A narrow escape from a religious cult

2010-10-09 16:52

Irecently attempted to take on a very ambitious assignment, which served only to expose my naïveté and idealism about other people’s spiritual beliefs.

As a broadcast journalist I’m interested in what makes people tick spiritually.

I recently invited a number of mainstream churches – which in essence believe their members are the only true Christians who will make it through the pearly gates – for a panel discussion on my radio show.

The topic under discussion was: “Is there such a thing as the one true church?”

I had no idea this topic would lead to war. With hindsight I understand why all but one of the churches turned down my invitation – when you are convinced that you have the key to unlock the deep mysteries of the spiritual realm you do not want to be ­challenged.

I should know. I once belonged to one of those churches.

I was recruited on campus as a young unsuspecting first-year university student.

I am a preacher’s daughter and I grew up in a Christian home with strict Christian teachings, so I had a soft spot for what seemed to be harmless spiritual engagement.

I was lured in under the guise of attending a “non-denominational lunchtime ­Bible discussion”.

I was 18 and vulnerable. My first serious relationship had just gone horribly wrong and, coupled with my religious background, I was the perfect candidate for recruitment.

Before long I had started a series of Bible studies, all intended to induct me and other recruits into the organisation’s operating system.

One Bible study session titled “Denominations” denounced all other Christian denominations, from the orthodox to the charismatic, as fake.

It declared the “Kingdom” (as the church was called) as the only true blueprint for God’s modern-day movement.

In my fragile state I thought this was great news. Wanting to be a true believer as well, I was baptised into the church to the sounds of fellow members reciting: “I have decided to follow Jesus, no turning back, no turning back.”

What unfolded over the next four years was a horror story.

The deeper I got into the church the more convinced I was that everyone had to be saved into “the Kingdom” or be banished to hell. I denounced my Methodist upbringing to my mother and told her that if she didn’t join the movement she was going to hell.

My mother was deeply hurt and it’s the only time I ever saw her weeping uncontrollably.

Our preacher’s wife was sent to our home to do damage control, but I was unrepentant, sure of my convictions.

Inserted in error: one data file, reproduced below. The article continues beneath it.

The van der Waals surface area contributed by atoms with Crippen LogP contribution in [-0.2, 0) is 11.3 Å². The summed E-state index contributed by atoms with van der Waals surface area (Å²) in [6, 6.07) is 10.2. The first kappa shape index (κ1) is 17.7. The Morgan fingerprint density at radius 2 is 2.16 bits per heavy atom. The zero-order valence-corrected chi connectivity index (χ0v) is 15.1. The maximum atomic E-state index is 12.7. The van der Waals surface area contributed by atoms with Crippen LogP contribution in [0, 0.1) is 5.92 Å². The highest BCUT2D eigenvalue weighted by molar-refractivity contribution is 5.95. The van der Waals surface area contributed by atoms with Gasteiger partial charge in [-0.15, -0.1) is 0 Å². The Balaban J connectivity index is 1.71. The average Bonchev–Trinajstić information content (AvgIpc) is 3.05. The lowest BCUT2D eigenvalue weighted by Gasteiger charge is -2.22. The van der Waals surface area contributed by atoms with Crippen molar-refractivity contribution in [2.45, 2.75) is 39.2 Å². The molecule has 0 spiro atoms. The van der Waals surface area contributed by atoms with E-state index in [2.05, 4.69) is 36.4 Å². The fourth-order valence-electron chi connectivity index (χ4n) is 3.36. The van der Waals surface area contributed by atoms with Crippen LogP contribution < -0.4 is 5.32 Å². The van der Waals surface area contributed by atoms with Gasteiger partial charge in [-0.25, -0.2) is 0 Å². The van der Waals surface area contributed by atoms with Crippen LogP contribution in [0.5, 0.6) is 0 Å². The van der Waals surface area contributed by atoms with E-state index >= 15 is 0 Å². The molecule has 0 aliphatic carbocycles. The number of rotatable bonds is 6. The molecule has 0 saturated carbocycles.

I eventually did apologise unreservedly to my mother, who came to terms with my “weird church” and we maintained a close relationship until she passed away.

But three years after my mother’s death some cracks started to show in the movement.

In my spirit I knew that something was not right, but I could not quite figure out what it was.

I’d always been someone who asked questions and challenged systems, but the church discouraged questions. Instead, I was told to pray against the devil who was sowing the seed of doubt in my mind.

But the questions just got louder.

Eventually I was put in “spiritual recovery” – a class for those who were weakening in their faith and needed to be re-educated into the movement’s ways.

Only I was beyond the re-education. I wanted out.

When I finally made the decision to leave, one of the movement’s leaders met me for an exit interview.

She asked if I knew that if I left I would be leaving God as well, as He existed only within the movement.

I was so desperate to leave, I opted for a Godless life if that is what it took to leave.

The psychological damage I suffered after leaving was deep. For a while I wanted nothing to do with God or any religion.

It took me years to come to terms with what had happened to me and to fully reconnect with God again. I had to recondition my post-cult mind.

I now use my public platform for discussions on faith, religion and similar ­experiences.

I’ve discovered that while I managed to get out and move on, many other religious people are still stuck in that toxic way of thinking.

During a discussion with a pastor from the only church that was interested in being on my panel discussion on the possibility of there being one true church, he asked me earnestly: “There are 22 million members of our church across the world: do you seriously mean to tell me that it is possible to brainwash so many people?”
Sadly, I believed it was. It was all too scarily familiar.

I later called him back to cancel the panel discussion.

» Magubane is a journalist, radio broadcaster, writer, poet and social commentator.
She hosts a gospel and Christian spirituality show on SAfm titled Living Sounds every Sunday from 6pm to 8pm.

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